will never go to Goree Island or get the same sense that
And so when the National Museum of American
History and Culture opens -- and it will open -- visitors
will be able to have a much more vivid sense of what slavery
meant for real men and real women. It is important to know
-- and this museum is going to be a really important museum,
because it's important that our children know that there
was a time in their nation's history when one in every seven
human beings was the property of another. They need to know
how families were separated, denied even the comfort of
suffering together. It's an important lesson of a shameful
period that the young must never forget.
And they need to know that bigotry and discrimination
did not end with slavery; that within the lifetimes of their
own parents and grandparents, Americans were still barred
by law from hotels and restaurants; made to drink from separate
water fountains; forced to sit in the back of a bus -- all
because of the color of their skin. We need to teach them
about the heroes of the civil rights movement, who by their
courage and dignity forced America to confront the central
defect of our founding.
And we all need to learn more about the
men and women whose determination and persistent eloquence
forced Americans of all races to examine our hearts, revise
our Constitution and laws, and make America into the nation
it was always supposed to be.
The theme of this year's African American
History Month is the 100th anniversary of "the Niagara
Movement." Led by W.E.B. DuBois and John Hope and William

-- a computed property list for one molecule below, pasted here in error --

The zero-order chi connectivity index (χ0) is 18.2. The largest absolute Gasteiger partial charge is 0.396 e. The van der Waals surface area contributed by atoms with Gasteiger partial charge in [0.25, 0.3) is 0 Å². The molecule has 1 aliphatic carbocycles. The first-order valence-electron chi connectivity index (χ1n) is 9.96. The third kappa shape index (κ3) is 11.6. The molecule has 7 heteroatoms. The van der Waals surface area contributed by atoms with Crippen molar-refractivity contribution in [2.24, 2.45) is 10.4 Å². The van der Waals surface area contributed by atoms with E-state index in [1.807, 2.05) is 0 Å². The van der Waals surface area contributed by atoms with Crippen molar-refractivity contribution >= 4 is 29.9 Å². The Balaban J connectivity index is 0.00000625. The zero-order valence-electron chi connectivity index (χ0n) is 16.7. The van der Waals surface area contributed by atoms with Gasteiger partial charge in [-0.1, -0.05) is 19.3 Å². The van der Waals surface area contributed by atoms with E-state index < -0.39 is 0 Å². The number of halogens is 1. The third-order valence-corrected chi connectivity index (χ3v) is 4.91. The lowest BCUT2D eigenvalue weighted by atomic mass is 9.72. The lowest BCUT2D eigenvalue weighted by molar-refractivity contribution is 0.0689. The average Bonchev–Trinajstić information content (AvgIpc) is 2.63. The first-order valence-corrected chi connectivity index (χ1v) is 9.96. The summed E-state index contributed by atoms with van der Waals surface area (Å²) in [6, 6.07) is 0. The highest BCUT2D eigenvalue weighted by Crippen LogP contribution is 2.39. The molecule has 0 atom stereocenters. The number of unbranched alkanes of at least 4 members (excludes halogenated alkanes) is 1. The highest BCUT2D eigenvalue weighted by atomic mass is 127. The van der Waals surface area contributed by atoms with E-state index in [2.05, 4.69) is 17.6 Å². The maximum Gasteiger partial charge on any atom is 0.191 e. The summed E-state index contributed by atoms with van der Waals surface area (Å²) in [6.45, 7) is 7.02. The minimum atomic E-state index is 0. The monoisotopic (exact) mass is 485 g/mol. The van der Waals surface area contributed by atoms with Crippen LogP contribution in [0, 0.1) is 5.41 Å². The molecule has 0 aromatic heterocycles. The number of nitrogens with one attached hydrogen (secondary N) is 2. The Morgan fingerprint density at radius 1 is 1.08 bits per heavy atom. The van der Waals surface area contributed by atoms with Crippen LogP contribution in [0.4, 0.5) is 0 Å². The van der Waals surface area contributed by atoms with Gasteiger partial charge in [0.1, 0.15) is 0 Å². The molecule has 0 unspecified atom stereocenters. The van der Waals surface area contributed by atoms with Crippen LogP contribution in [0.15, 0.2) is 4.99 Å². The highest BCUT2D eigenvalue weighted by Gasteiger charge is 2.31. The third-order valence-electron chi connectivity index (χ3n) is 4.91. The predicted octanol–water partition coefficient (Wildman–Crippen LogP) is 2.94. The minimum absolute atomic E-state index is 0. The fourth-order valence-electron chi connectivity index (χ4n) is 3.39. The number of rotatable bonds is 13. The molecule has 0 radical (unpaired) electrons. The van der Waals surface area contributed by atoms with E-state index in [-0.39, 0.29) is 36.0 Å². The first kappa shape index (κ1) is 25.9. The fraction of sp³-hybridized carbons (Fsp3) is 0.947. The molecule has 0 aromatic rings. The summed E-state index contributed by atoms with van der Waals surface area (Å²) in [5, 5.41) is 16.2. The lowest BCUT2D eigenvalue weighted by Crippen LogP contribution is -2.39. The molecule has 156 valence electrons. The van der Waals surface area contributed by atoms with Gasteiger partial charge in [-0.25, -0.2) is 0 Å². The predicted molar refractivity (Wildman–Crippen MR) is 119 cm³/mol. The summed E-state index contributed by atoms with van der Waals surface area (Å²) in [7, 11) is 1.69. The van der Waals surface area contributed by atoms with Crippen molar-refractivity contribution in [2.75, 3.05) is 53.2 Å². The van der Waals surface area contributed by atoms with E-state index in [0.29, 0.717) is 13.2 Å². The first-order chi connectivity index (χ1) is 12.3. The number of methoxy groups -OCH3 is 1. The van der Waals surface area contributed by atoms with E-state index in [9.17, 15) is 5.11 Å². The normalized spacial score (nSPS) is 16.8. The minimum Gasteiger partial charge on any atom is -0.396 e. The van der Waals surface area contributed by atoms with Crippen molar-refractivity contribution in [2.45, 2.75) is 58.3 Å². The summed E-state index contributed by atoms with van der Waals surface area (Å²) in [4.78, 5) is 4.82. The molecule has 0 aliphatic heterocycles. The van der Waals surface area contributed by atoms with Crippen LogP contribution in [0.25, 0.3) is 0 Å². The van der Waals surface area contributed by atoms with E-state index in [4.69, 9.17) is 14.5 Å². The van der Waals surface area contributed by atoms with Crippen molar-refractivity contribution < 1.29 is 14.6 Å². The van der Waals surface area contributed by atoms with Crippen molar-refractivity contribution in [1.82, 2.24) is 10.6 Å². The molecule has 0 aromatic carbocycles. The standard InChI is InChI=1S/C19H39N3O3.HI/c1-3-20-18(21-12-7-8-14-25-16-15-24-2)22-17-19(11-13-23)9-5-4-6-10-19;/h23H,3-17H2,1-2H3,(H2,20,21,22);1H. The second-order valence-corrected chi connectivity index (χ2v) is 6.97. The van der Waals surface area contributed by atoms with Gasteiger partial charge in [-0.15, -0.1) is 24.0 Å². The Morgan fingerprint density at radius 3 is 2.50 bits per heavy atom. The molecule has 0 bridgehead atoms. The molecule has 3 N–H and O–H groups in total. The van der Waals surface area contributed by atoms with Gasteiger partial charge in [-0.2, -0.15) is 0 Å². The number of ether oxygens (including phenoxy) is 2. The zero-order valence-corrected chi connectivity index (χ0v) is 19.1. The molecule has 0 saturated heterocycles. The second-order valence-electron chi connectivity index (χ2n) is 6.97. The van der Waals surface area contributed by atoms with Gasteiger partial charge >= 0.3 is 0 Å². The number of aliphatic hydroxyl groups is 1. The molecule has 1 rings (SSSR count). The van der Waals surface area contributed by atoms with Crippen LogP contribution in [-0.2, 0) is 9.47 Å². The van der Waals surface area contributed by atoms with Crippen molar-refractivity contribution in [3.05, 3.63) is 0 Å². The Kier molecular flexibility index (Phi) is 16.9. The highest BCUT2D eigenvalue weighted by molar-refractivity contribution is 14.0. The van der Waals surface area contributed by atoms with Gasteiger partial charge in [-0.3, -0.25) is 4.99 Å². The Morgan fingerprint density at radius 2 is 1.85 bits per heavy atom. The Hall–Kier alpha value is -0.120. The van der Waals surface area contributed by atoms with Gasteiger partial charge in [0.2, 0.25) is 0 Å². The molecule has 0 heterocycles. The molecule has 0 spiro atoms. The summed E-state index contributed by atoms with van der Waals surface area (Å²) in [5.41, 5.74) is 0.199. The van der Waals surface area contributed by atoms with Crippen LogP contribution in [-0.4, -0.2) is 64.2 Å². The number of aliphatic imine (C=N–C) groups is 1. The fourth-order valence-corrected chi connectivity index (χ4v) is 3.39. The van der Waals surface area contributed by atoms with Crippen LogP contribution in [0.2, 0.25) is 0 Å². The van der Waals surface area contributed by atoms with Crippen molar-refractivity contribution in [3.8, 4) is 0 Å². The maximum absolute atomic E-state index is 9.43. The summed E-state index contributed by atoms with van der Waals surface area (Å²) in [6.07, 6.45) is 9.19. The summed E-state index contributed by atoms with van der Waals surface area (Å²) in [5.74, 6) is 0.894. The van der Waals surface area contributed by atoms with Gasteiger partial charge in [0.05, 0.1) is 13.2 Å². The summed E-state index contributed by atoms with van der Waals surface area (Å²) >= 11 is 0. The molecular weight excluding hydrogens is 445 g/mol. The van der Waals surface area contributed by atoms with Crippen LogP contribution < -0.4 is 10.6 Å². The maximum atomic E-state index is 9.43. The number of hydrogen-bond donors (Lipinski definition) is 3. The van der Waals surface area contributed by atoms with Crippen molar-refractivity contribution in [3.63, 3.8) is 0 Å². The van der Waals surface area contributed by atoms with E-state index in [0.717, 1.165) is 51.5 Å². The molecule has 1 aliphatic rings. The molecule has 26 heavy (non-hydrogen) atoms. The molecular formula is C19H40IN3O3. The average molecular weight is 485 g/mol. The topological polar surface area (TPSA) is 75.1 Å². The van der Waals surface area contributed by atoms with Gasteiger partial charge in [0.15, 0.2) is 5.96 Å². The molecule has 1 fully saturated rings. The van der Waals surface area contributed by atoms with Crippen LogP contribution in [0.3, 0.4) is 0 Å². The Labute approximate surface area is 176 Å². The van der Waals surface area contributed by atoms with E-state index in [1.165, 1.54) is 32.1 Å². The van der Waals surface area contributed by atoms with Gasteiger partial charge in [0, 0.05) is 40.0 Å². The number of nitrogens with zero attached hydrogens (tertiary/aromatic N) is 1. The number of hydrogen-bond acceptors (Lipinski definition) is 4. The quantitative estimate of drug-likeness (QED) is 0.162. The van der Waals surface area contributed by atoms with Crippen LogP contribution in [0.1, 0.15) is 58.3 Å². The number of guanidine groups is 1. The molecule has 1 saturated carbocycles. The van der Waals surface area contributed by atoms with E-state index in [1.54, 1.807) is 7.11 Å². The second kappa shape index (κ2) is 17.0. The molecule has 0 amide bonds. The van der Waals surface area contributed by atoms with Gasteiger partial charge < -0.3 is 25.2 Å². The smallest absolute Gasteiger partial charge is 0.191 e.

Monroe Trotter, the Niagara Movement rejected any accommodation
with discrimination, and challenged our nation to grant
its African American citizens the same rights enjoyed by
other Americans. In so doing, it helped lay a foundation
for the civil rights movement that would change America
in the decades that followed.
Like Dr. Woodson, W.E.B. DuBois placed his
hopes in our youngest citizens -- those who had not yet
been taught to hate. So he directed his call to them. He
said, "We appeal to the young men and women of this
nation ... Stand up for the right, prove yourselves worthy
of your heritage and ... dare to treat men as men."
His appeal echoes across a century, doesn't it? It made
sense then; it makes sense now. And serves to remind us
that while slavery has been abolished and segregation outlawed,
the struggle for justice and equality has not yet ended.
At the start of this new century, we will
continue to teach habits of respect to each generation.
We will continue to enforce laws against racial discrimination
in education and housing and public accommodations. We'll
continue working to spread hope and opportunity to African
Americans with no inheritance but their character -- by
giving them greater access to capital and education, and
the chance to own and build and dream for the future. In
this way, African Americans can pass on a better life and
a better nation to their children and their grandchildren,
and that's what we want in America. (Applause.)
We're making progress, but there's more
work to be done. Today, American schools are no longer separate,
but they're not yet equal. Too many of our children still
face what I have called the soft bigotry of low expectations.